I was born in Milwaukee, Wisconsin in December 1946. I've always been an artist and have been fascinated with and worked with three-dimensional art. My first memory of creating art was in grade school sculpting, drawing and painting classes, while my urban playground was the Milwaukee Public Museum with its fascinating dioramas. In high school, with the encouragement of my art instructors, I became the sole artist/designer for my senior yearbook.
At 20, I created a life-size hammered bronze wall sculpture of the Creation of Adam, commissioned by a church in West Allis, Wisconsin. Besides creating free-standing and wall sculpture, the majority of my work over the next 30 years was acrylic and oil paintings with heavy impasto and strong 3-D canvases.
I created mosaic sculptures and furniture for over thirteen years, and have been fascinated with the depth of color, texture and form this medium presents. The materials - fused glass, metals, cut marble, porcelain tile, and natural stone, etc. – are endless and the variety of transformations is infinite.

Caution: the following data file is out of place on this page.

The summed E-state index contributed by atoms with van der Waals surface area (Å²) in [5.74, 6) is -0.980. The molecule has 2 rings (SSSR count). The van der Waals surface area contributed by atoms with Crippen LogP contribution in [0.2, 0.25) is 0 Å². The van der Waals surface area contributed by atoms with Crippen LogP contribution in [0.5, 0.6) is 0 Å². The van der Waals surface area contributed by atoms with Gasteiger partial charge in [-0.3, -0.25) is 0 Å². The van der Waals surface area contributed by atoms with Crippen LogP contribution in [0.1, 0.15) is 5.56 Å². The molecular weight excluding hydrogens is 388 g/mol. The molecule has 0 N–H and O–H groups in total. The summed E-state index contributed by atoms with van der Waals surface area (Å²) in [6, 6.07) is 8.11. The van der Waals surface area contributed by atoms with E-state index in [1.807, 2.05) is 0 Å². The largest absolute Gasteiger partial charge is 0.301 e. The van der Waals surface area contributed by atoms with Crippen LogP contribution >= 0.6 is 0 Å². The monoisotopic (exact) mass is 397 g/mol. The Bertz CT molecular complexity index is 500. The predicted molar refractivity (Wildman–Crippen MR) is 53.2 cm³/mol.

I started creating Illuminated Sculptural Paintings in 2013. I create my abstract paintings with a focus on depth, texture, and details that glow from within. My use of paint, sculpting medium and glazes has forced me to view color, line, form, colored light, and movement in a whole new way. The sculptures are illuminated within by LED RGB strip lighting that allows the viewer to control colors remotely.
The challenge of these abstract, 360° sculptural paintings is to engage the viewer’s interest when only half the work can be viewed at a time. Viewing each new segment of the piece will have different interests.
I'm not an artist who creates noisy or dark, foreboding work; social commentary, replete with bodily fluids, pain, and suffering; or meticulous reproductions of nature more easily captured with a camera. There is enough of that in the world. I am proudly an abstract expressionist, a style that is extremely cerebral. My compositions should provoke the viewer's attention, have relevance, and provide a sense of correlation or involvement. If it doesn’t do any of that, it should at least make you smile. I like to believe my art will transcend time and each generation will see something new and relevant to their era, a style that will look as fresh tomorrow as it does today.